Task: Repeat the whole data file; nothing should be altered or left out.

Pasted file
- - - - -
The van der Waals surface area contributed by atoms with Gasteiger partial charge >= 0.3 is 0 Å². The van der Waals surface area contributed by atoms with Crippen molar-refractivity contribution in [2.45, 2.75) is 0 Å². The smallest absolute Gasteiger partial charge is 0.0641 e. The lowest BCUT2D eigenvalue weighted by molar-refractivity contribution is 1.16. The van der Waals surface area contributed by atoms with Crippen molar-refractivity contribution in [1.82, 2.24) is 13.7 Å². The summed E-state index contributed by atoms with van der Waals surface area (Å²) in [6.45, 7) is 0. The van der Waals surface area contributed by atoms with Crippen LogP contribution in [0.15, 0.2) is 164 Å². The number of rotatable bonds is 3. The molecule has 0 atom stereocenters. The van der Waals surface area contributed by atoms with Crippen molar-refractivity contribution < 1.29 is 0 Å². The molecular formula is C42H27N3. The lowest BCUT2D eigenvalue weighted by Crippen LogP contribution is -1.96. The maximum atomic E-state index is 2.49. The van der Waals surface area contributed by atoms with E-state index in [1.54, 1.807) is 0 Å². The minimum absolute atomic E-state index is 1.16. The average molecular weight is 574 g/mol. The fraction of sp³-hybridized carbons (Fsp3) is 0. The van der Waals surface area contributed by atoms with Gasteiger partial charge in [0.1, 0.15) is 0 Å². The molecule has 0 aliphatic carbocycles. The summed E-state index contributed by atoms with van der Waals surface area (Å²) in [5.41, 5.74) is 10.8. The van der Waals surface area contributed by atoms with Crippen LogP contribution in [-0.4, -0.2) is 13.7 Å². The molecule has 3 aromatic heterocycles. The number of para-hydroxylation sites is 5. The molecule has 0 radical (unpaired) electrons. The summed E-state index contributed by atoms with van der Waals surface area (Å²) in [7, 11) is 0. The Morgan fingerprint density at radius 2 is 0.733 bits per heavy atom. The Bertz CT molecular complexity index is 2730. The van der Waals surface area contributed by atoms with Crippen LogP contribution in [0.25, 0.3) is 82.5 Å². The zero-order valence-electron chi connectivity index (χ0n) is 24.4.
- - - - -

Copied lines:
The van der Waals surface area contributed by atoms with Gasteiger partial charge >= 0.3 is 0 Å². The van der Waals surface area contributed by atoms with Crippen molar-refractivity contribution in [2.45, 2.75) is 0 Å². The smallest absolute Gasteiger partial charge is 0.0641 e. The lowest BCUT2D eigenvalue weighted by molar-refractivity contribution is 1.16. The van der Waals surface area contributed by atoms with Crippen molar-refractivity contribution in [1.82, 2.24) is 13.7 Å². The summed E-state index contributed by atoms with van der Waals surface area (Å²) in [6.45, 7) is 0. The van der Waals surface area contributed by atoms with Crippen LogP contribution in [0.15, 0.2) is 164 Å². The number of rotatable bonds is 3. The molecule has 0 atom stereocenters. The van der Waals surface area contributed by atoms with Crippen molar-refractivity contribution < 1.29 is 0 Å². The molecular formula is C42H27N3. The lowest BCUT2D eigenvalue weighted by Crippen LogP contribution is -1.96. The maximum atomic E-state index is 2.49. The van der Waals surface area contributed by atoms with E-state index in [1.54, 1.807) is 0 Å². The minimum absolute atomic E-state index is 1.16. The average molecular weight is 574 g/mol. The fraction of sp³-hybridized carbons (Fsp3) is 0. The van der Waals surface area contributed by atoms with Gasteiger partial charge in [0.1, 0.15) is 0 Å². The molecule has 0 aliphatic carbocycles. The summed E-state index contributed by atoms with van der Waals surface area (Å²) in [5.41, 5.74) is 10.8. The van der Waals surface area contributed by atoms with Crippen LogP contribution in [-0.4, -0.2) is 13.7 Å². The molecule has 3 aromatic heterocycles. The number of para-hydroxylation sites is 5. The molecule has 0 radical (unpaired) electrons. The summed E-state index contributed by atoms with van der Waals surface area (Å²) in [7, 11) is 0. The Morgan fingerprint density at radius 2 is 0.733 bits per heavy atom. The Bertz CT molecular complexity index is 2730. The van der Waals surface area contributed by atoms with Crippen LogP contribution in [0.25, 0.3) is 82.5 Å². The zero-order valence-electron chi connectivity index (χ0n) is 24.4.